greenery all around us

Most people see the environmental benefits of having greenery around us. Trees and shrubs help to filter the air and water, and provide shade and habitat for animals and birds. But when you look at a tree, shrub or plant, it doesn’t bring to mind the economy. Last year, a report from TD Economics calculated that in Toronto, a single tree returns from $1.35 to $3.20 per every dollar spent on maintaining the “urban forest,” and the returns for Halifax and Vancouver were even higher. It also noted the higher value of real estate in neighbourhoods with mature tree canopies.

There are environmental benefits and economic value, and then there’s the intangible – the way we feel when we’re on a tree-lined street and the satisfaction we get from watching the seasons change. We may not look forward to snow, but you can’t deny it looks nice on tree branches.

If you’ve ever planted a garden, you know that every plant isn’t always successful, especially after a harsh winter. Along the new Highway 7 East rapidway in Markham and Richmond Hill, we’ve planted almost 300 trees and thousands of perennials and grasses. We use soil cell technology to ensure trees have the best chance at survival, and the types of trees and shrubs are selected carefully. Even so, sometimes a few don’t make it through the winter, in which case we replace them under the two-year warranty we have for all of our trees, shrubs and plants.

In the next couple of weeks, our landscaping crews will be out on Highway 7 to help the new greenery on Highway 7 East thrive for many years to come. Whether you’re walking through a forest or travelling Highway 7 East, we hope you connect with nature now that spring is finally, [finally!] here.


bringing rapid transit to your doorstep… a behind the scenes look at building a vivastation

May 5th, 2015

Bringing rapid transit to your doorstep… a behind the scenes look at building a vivastation

Throughout the fall and winter, crews have endured every kind of weather Mother Nature has thrown their way, while installing the vivastation at Longford/Parkside and Davis. There are many detailed steps to constructing a vivastation, and as we shared with you last year, it takes careful planning and precision throughout those stages of the construction.

We’ve captured components of the delivery, installation and construction for the west and eastbound platforms at Longford and Davis on video to provide you with a behind-the-scenes look and better understanding of what it takes to build a vivastation. All of the vivastations that are built as part of the vivaNext bus rapidway project are an important component of the top-notch transit system in York Region. When the Davis rapidway is in service this December 2015, transit users will enjoy the convenience of the new-technology and innovative features that each Viva vehicle and vivastation offers.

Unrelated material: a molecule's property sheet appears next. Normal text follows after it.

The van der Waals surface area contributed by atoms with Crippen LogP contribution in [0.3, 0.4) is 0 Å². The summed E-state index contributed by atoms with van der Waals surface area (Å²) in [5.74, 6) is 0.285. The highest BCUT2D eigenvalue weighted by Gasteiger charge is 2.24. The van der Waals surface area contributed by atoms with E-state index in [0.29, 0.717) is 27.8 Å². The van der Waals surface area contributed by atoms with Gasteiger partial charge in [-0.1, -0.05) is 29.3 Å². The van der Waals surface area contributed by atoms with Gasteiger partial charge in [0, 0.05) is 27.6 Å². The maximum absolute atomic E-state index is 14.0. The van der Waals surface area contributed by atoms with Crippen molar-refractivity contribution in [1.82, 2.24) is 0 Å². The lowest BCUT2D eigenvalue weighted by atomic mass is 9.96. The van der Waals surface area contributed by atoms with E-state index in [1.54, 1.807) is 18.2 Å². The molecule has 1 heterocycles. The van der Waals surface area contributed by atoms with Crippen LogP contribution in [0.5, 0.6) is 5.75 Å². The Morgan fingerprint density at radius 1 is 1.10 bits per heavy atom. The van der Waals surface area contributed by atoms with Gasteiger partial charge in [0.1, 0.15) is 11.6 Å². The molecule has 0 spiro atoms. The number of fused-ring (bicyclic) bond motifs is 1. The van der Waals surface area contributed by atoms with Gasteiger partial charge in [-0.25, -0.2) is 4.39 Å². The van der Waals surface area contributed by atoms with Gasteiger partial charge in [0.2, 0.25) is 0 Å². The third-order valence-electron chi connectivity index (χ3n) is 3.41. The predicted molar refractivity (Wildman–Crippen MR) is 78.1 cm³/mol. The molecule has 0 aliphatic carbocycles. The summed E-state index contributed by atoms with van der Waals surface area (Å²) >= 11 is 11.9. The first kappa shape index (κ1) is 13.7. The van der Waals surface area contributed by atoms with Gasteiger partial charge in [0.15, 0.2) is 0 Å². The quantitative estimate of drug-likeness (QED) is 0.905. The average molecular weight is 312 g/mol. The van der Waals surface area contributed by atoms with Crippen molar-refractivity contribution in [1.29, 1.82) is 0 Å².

As you can see in the video, the vivastation was constructed piece-by-piece, like a puzzle, and crews will continue braving the elements to add the finishing touches to the west and eastbound platforms at Longford/Davis throughout the year. The vivastations at Main and Southlake Regional Health Centre are also progressing right on schedule and will give transit riders all the same conveniences.

By the end of the year, Viva will be running on Davis Drive from Yonge Street to Highway 404 and residents and visitors to the area will begin to experience the benefits of having rapid transit at their doorsteps. We know living through construction hasn’t been easy and we’re grateful for everyone’s patience as we work as quickly as possible to complete this large undertaking.


how transit and city planning work together

May 4th, 2015

how transit and city planning work together

An exciting new urban planning report — Make Way for Mid-Rise: How to build more homes in walkable, transit-connected neighbourhoods proposes actions that would help increase density along transit lines in the Greater Toronto Area. The report was released by the Pembina Institute and the Ontario Home Builders’ Association on Monday, May 4.

The nugget of this report is that the range of affordable housing choices for families would increase by building mid-rise, mixed-use buildings along transit lines. The report argues that mid-rise development supports “healthy lifestyles and local economies, since it can help increase walkability and put more people close to transit, while also supporting local business.”

So, should our communities “make way for mid-rise”? If we want our cities to have a better chance of developing the type of population density that supports a healthy neighbourhood with street life, walkability, and good transit, then, yes!

As the populations of York Region and the Greater Toronto and Hamilton Area increase, it’s the job of government, urban planners, and developers to ensure that the community infrastructure is properly accommodated, and resources like farmland and clean water are protected.

The Make Way for Mid-Rise report presents five ways to support increased density:

  1. Require minimum densities along rapid transit lines
  2. Eliminate minimum parking requirements
  3. Pre-approve mid-rise development along avenues and transit corridors
  4. Require retail planning before mid-rise is built
  5. Make parkland dedication rules more equitable

When transit planning and urban planning work together, the result can be what vivaNext is all about: great cities and great transit, hand in hand.

Take a few moments to check out the report, Make Way for Mid-Rise, and read more about the proposals in the Toronto Star.